Acute Infectious Arthritis

What is Acute Infectious Arthritis?

Acute infectious arthritis (septic, purulent) is a joint lesion caused by direct contact of microorganisms in its cavity from any primary foci or with open injury (puncture) of the joint. Etiological factors can be a variety of microbes, but in the first place are staphylococcal (Staphylococcus epidermidis et aureus), streptococcal (group A hemolytic streptococcus, green streptococcus) infection and gram-negative microbes (Escherichia coli, Proteus vulgaris, Klebsiomonella pneumoniaudonella phelefemella pneumonia) . Infectious arthritis can sometimes be caused by direct invasion of microorganisms such as Shigella, Salmonella, Yersinia into the joint.

Causes of Acute Infectious Arthritis

Acute infectious arthritis can occur against the background of furunculosis, peritonsillar abscess, tonsillitis, scarlet fever, middle ear inflammation, pneumonia, infectious endocarditis, with infected wounds of any location, after cystoscopy, operations on the organs of the abdominal cavity and genitourinary system, etc. Sometimes the primary lesion is not detected succeeds. The development of infectious arthritis is prone to old people, people weakened by such common diseases as blood diseases, malignant tumors, PA, SLE, especially if they were on long-term corticosteroid or immunosuppressive therapy, as well as premature babies and alcoholics.

As can be seen from the above, in all these cases we are talking about the development of primary or secondary immunodeficiency.

Symptoms of Acute Infectious Arthritis

In most cases, one or two joints are affected. Arthritis begins acutely with severe pain, swelling of the joint, hyperemia and hyperthermia, only sometimes these phenomena are preceded by a migrating polyarthralgia in a few days. Simultaneously with the development of articular syndrome, hectic fever, chills, and sweating are observed. Leukocytosis with a pronounced shift of the leukocyte formula to the left, an increase in ESR and other indicators of inflammatory activity are detected in the blood. In elderly and extremely weakened patients, arthritis can begin gradually, manifesting with moderate general and local signs of inflammation and acquiring a chronic course. The most commonly affected are the knee and hip joints (usually in children), as well as the shoulder, elbow, wrist, ankle joints, spine and ileosacral joints.

In the study of synovial fluid, high cytosis (20 · 109 / ml) is detected with a predominance (up to 90%) of neutrophils. The liquid is cloudy, its viscosity is reduced, the mucin clot is loose, disintegrating, microorganisms are found in it. At the earliest stages of the disease, synovial fluid sometimes does not have a purulent character, and its repeated aspiration is required to obtain informative results.

Diagnosis of Acute Infectious Arthritis

Radiologically very early reveal epiphyseal osteoporosis, narrowing of the joint space, and with inadequate treatment, such a characteristic characteristic of infectious arthritis as the rapid development under the influence of proteolytic enzymes of pus, destructive changes not only cartilage, but also the skeleton of the joint. The outcome of the disease may be secondary deforming osteoarthritis, which progresses over the years, or bone ankylosis of the affected joint.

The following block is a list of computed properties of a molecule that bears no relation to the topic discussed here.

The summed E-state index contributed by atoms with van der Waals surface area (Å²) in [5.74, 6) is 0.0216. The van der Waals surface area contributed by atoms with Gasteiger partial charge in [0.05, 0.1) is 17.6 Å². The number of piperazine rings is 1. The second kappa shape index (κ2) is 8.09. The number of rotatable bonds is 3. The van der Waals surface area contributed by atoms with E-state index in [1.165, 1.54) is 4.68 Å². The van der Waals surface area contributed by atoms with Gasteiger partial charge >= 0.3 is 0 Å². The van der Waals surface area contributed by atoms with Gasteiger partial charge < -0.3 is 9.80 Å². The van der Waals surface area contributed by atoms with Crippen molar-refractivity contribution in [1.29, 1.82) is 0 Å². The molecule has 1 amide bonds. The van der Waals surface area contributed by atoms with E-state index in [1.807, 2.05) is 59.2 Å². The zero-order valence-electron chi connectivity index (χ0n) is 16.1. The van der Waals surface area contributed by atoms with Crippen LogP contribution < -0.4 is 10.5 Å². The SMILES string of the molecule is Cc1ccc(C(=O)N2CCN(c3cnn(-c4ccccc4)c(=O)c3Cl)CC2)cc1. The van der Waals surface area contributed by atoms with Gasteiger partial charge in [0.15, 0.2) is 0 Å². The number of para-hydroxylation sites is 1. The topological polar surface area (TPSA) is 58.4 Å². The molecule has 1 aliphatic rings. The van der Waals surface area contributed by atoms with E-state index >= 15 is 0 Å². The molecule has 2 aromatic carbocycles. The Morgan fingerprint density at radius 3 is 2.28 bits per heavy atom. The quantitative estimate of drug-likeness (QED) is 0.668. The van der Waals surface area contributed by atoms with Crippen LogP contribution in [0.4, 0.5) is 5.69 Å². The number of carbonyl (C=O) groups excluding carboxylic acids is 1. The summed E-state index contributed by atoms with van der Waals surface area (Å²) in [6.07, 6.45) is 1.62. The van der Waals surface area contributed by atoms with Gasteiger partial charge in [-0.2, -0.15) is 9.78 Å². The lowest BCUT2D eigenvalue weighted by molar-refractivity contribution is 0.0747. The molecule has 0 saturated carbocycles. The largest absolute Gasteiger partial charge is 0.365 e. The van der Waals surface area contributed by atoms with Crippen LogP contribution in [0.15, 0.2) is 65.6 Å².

Diagnosis of the disease can be untimely, since in the early stages of acute purulent arthritis it is mistaken for traumatic arthritis, an attack of gout, rheumatism, RA, etc. It is important to consider the presence of chills, the range of temperature, the wrong type of fever, leukocytosis. It is necessary to strive for etiological diagnosis of the process. An indicative diagnosis can be made by viewing smears of synovial fluid stained by Gram’s method, and the final diagnosis can be made by isolating a culture of a microorganism from blood or synovial effusion.

Treatment of Acute Infectious Arthritis

It is necessary to immobilize the limb in the extension position for a short period (1-2 weeks); when the patient’s condition improves, they begin to actively develop movements in the joint.

The basis of therapy is antibiotics, which should be prescribed if possible, taking into account the sensitivity of microbial flora to them. With streptococcal and staphylococcal infections, penicillin is used at 250,000 units / (kg · day), on average for adults, 1,200,000,000,000,000 units intravenously, distributing the dose for 4 administrations. The duration of patience is individual – 3-6 weeks. Broad-spectrum antibiotics can also be used, for example, zeporin at 60-100 mg / (kg · day) in 2–3 doses.

With gram-negative intestinal flora, gentamicin is shown at a dose of 3 mg / (kg day), distributed in 3 doses. Treatment is carried out for 2-3 weeks, replacing gentamicin with ampicillin (6-10 g / day in 4-6 doses) or zeporin.

Shown daily joint drainage: aspiration of pus through a wide needle and intraarticular administration of antibiotics. Joint drainage is performed until the synovial fluid is clear.

A positive result of such conservative therapy in most cases should be obtained by the end of the first week, however, active therapy should continue until complete cure. In those cases when the microorganism that caused the development of arthritis is resistant to antibiotics, joint rehabilitation is difficult if after 2-3 weeks of therapy there is no persistent improvement and the risk of developing destructive changes in the joint increases, resort to surgical drainage. The latter is especially indicated in children with lesions of the hip joints. With the onset of joint destruction, it is necessary to surgically remove necrotic fragments and foci of infection in the soft periarticular tissues. All patients with infectious arthritis should be monitored and treated by a surgeon.